June 01, 1998
Meetings & Conventions: Planner's Portfolio June 1998 Current Issue

Net Gains


Have You Customized Your Browser?

Choose the look and sites that suit your needs

Some people use the Web for research. Some use the Web for shopping. Some use the Web to meet other people. Some use it to book hotel rooms, to schedule limo rides or to send out RFPs. Some use it for all of the above. With so many variables, the developers and designers of the software that gives you access to the Internet were faced with a very difficult dilemma: What should a browser look like, and what should it be able to do? After a few years of trial and error, the creators of the two most popular browsers, Netscape's Navigator and Microsoft's Internet Explorer, have come up with products that let you answer those questions.

These programs have a number of options that allow you to choose many of the colors that appear on your screen, zero in on great sites, pick where to start your Internet day and much more. To get the most out of the browser you've chosen, try some of the following procedures to begin to customize. Since you can change most settings at any time, experiment with them until you find the ones that work best and give you the optimum look, feel and functionality.

The best place to start is with the general preferences. Select "preferences" from the "edit" menu in Netscape or "Internet options" from the "view" menu in Explorer. Once you open Netscape preferences, you'll see an outline of the different subsections (such as appearance, Navigator, etc.). With Explorer, the Internet options window appears as a dialog box with tabs separating the subsections.

These options allow you to specify colors, fonts, toolbar appearance, the Web site the browser goes to when you first open it and other functions. There are no "correct" settings, but we recommend not checking the boxes to override colors or fonts specified by a Web page. Every site has been designed to look a certain way. By overriding the choices of the designer, you won't be able to see the page as it was meant to be seen.

Another wonderful, yet often misused feature of both browsers is "bookmarks" (Navigator) or "favorites" (Explorer). These act as a sort of speed dialer for your favorite sites, making it easy to jump to the pages you visit the most. In Navigator, you can jump to any "bookmarked" page by clicking on the "bookmarks" icon. A new bookmark can be added by simply dragging the location icon (next to the location window) onto the bookmarks icon.

A well-organized bookmark folder is essential. If you already have several bookmarked pages and would like to organize them, just choose "edit bookmarks" under the bookmarks icon and a window will pop up with an outline of the folders and their contents. By clicking on a bookmark, you can delete it by choosing "del" under the "edit" window, or you can drag it into another folder.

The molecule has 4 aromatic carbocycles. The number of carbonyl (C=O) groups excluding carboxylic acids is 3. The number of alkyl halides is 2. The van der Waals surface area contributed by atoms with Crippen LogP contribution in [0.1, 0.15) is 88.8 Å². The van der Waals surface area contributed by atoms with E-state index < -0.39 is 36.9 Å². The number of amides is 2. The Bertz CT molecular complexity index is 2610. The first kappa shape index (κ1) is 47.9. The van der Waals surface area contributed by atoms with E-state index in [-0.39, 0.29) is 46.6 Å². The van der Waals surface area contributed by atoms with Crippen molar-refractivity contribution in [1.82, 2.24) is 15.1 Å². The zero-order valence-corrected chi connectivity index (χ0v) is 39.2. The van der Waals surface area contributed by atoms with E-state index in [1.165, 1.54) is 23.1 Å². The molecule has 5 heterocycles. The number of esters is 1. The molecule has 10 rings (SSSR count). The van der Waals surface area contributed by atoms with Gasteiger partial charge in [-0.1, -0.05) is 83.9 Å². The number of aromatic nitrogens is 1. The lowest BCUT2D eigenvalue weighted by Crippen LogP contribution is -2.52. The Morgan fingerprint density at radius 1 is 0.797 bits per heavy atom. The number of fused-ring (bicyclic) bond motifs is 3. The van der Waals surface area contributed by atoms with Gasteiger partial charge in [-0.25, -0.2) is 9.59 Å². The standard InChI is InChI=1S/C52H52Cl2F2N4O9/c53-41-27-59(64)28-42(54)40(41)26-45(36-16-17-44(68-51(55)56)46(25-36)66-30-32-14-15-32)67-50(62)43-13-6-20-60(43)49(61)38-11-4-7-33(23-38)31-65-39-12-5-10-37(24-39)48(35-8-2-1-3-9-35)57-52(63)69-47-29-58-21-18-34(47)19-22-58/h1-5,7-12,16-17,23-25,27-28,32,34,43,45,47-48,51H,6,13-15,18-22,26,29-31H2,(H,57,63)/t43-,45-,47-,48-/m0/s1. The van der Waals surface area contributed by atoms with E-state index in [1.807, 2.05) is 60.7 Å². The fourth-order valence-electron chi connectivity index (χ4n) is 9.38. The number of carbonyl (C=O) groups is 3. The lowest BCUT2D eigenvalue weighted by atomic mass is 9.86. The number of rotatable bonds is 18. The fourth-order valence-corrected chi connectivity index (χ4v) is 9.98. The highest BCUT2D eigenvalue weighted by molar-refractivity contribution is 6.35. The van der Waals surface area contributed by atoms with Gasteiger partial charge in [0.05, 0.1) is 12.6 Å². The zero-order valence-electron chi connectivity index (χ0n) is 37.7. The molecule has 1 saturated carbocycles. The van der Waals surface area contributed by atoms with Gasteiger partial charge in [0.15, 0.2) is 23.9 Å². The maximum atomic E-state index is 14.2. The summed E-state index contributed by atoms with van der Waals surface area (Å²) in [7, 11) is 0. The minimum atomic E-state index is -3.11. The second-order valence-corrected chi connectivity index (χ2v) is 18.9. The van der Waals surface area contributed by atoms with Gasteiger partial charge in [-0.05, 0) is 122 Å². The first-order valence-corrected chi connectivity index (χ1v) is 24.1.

In Explorer, when you click on the "favorites" button on the main menu bar, the screen is broken into two frames. By choosing a link from the left frame, the window on the right is updated with that link. Bookmarks can be arranged in this window simply by dragging and dropping. To add a bookmark, just choose "add to favorites" under the favorites menu. You can build a hierarchical system of folders within folders by choosing the "create in" command from the favorites menu. An example of this might be a folder called "annual meeting" that contains a folder called "accommodations" that contains a folder called "hotels" that has a list of Web sites that you have visited.

Now that your browser looks and functions more the way you want it to, here are a couple of other hints on using your browser more efficiently.

  • In Netscape and Explorer, you can view multiple pages simultaneously. Just choose "new window" under the file menu and voil&aagrave;!
  • By clicking on the arrow to the right of the address or location bar, a pull-down menu of the sites you have visited in that session appears. Now you don't have to keep pressing the back button to get to that page you saw 20 minutes ago.
  • In Explorer, click on the history button in the main menu. This splits the screen into two frames like the favorites button, but lists the sites you have visited for as far back as you like. You can set your history preferences in the Internet options section.
  • The latest versions of Navigator and Internet Explorer make it easier than ever to view the Web the way you want it. Do yourself a favor: Take the time to familiarize yourself with your browser and customize your settings so that you get the most out of your Web experience.

    Rodman Marymor, CMP, and Jeffrey Rasco, CMP, are partners in San Francisco and Austin, Texas-based HMR Associates, providing technology solutions for the meetings industry.

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